Twenty-seven states prohibit corporal punishment in public schools, and many school districts or individual schools have chosen not to use it. There are seven major reasons against the use of corporal punishment. "It is ineffective, it can lead to abuse, it can unintentionally cause serious physical damage, it trains a child to use violence, slapping or any other type of force used on the buttocks is a sexual violation, spanking lowers a child's IQ, and spanking creates fear in the child".
Jeff Charles (2000) examined much research on the effects of corporal punishment and its effect on school items. Charles reported that in the "top 10" paddling states, no positive outcomes could be found. The "top 10" included: Arkansas, Tennessee, Mississippi, Alabama, Georgia, Texas, South Carolina, Louisiana, Kentucky, and Oklahoma. Seven of these states have below average graduation rates. The SAT scores and the crime statistics in these states showed no significant improvement when compared to states where corporal punishment is not allowed. Five of the states have higher teen pregnancy rates than the national average. .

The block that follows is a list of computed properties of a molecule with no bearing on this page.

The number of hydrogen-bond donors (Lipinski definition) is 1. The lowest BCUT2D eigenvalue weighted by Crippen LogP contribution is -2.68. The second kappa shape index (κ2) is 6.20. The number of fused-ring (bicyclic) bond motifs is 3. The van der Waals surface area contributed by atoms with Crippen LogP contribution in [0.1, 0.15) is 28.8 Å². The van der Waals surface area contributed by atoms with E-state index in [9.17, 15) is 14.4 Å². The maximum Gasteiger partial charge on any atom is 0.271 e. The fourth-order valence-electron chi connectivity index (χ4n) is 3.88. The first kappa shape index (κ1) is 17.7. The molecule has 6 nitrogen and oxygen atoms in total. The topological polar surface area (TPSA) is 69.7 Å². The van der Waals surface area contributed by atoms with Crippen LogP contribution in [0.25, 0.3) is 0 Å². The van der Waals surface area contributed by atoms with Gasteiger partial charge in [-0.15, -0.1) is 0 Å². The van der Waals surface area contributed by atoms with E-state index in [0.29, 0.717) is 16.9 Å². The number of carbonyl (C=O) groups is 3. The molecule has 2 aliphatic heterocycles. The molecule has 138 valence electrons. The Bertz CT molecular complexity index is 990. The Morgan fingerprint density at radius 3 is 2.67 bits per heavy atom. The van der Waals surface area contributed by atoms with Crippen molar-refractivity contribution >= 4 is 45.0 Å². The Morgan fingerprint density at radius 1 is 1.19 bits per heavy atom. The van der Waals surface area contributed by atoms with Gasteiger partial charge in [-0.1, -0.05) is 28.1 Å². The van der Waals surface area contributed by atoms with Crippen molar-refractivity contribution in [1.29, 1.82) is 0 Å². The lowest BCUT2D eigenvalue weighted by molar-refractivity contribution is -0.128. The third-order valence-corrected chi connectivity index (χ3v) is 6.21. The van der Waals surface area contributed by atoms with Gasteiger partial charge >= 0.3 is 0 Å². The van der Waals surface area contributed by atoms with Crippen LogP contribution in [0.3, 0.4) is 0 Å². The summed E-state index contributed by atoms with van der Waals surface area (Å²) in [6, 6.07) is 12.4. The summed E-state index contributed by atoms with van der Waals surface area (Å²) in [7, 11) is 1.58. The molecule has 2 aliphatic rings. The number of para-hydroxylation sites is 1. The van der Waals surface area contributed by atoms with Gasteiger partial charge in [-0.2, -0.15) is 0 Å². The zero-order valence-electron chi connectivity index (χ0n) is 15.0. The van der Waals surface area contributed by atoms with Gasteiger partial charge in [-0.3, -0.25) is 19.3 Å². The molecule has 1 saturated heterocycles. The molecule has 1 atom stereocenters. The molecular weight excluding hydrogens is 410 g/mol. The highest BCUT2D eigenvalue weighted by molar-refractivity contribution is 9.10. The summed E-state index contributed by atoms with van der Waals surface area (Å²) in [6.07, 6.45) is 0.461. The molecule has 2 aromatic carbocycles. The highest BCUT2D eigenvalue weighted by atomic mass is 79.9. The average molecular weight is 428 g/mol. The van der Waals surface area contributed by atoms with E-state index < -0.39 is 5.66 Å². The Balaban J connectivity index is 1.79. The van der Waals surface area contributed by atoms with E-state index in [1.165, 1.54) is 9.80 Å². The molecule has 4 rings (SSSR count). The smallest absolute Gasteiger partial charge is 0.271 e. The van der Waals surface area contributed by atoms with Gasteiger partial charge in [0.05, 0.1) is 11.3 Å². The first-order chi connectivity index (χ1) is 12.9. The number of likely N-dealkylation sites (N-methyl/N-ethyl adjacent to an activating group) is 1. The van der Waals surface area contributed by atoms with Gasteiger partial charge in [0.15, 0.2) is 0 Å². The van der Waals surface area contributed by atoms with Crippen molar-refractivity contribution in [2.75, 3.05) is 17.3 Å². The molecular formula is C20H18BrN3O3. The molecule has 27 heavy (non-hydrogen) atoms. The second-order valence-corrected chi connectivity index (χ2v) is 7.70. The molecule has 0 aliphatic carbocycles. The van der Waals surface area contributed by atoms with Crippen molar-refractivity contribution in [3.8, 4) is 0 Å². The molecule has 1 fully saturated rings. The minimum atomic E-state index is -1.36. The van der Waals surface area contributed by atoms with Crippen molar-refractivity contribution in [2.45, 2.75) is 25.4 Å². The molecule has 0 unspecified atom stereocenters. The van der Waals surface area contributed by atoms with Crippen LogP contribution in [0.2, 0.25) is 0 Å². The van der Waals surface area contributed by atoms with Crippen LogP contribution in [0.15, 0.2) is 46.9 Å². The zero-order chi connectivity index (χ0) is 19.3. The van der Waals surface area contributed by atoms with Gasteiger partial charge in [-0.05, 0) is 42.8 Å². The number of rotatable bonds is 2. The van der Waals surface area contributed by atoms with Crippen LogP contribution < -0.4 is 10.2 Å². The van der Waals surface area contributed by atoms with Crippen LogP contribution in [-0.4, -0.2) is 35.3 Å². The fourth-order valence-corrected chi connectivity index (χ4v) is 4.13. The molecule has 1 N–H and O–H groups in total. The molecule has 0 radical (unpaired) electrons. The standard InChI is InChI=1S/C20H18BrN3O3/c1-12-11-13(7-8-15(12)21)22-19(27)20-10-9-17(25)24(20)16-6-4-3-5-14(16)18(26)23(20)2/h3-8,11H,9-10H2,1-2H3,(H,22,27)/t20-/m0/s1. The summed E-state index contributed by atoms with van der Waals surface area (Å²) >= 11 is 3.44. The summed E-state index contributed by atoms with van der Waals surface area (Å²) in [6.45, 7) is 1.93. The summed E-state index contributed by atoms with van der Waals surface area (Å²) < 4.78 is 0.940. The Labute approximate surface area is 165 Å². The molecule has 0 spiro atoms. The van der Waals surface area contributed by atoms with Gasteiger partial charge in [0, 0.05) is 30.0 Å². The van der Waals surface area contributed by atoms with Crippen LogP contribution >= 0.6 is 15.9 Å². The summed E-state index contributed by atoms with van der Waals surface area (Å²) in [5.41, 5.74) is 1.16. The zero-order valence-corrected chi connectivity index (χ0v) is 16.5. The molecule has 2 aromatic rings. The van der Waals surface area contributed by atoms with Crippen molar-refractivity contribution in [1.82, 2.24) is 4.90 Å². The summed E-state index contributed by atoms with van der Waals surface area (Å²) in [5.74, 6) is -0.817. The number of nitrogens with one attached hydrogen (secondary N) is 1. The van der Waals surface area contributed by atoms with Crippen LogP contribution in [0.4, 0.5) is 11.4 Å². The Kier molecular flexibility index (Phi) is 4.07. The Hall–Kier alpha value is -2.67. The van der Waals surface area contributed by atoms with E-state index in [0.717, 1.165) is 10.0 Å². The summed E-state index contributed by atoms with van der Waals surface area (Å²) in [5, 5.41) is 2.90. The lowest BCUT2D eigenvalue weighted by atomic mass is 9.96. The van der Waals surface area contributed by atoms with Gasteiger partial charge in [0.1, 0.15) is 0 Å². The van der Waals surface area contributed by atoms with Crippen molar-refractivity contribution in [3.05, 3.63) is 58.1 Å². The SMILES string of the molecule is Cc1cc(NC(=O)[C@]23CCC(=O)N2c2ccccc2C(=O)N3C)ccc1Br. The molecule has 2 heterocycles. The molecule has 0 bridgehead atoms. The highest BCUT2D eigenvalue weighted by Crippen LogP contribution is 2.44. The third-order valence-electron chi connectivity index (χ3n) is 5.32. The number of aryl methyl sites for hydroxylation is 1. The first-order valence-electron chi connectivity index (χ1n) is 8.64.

Other research shows that corporal punishment is ineffective, leads to sexual abuse, causes physical damage, trains a child to use violence, and can lower a child's IQ. (Benatar, 1998; Hyman, 1997; Lefkowitz, 1977; Greven, 1990; Straus, 1999; Wilson & .
Herrnstein, 1986; Vockell, 1991). Research also shows that paddlings are given more regularly to male students and to minority students. .
Despite all of its negative outcomes, corporal punishment does have some advantages. One advantage is the student perceives the event as unpleasant; however, this advantage does have limitations. Another positive is, corporal punishment can be administered quickly and be over with quickly, and it is a very clear, specific and obvious consequence. (Vockell, 1991). (http://www.corpun.com/yancey.htm).
Corporal Punishment Article Summary.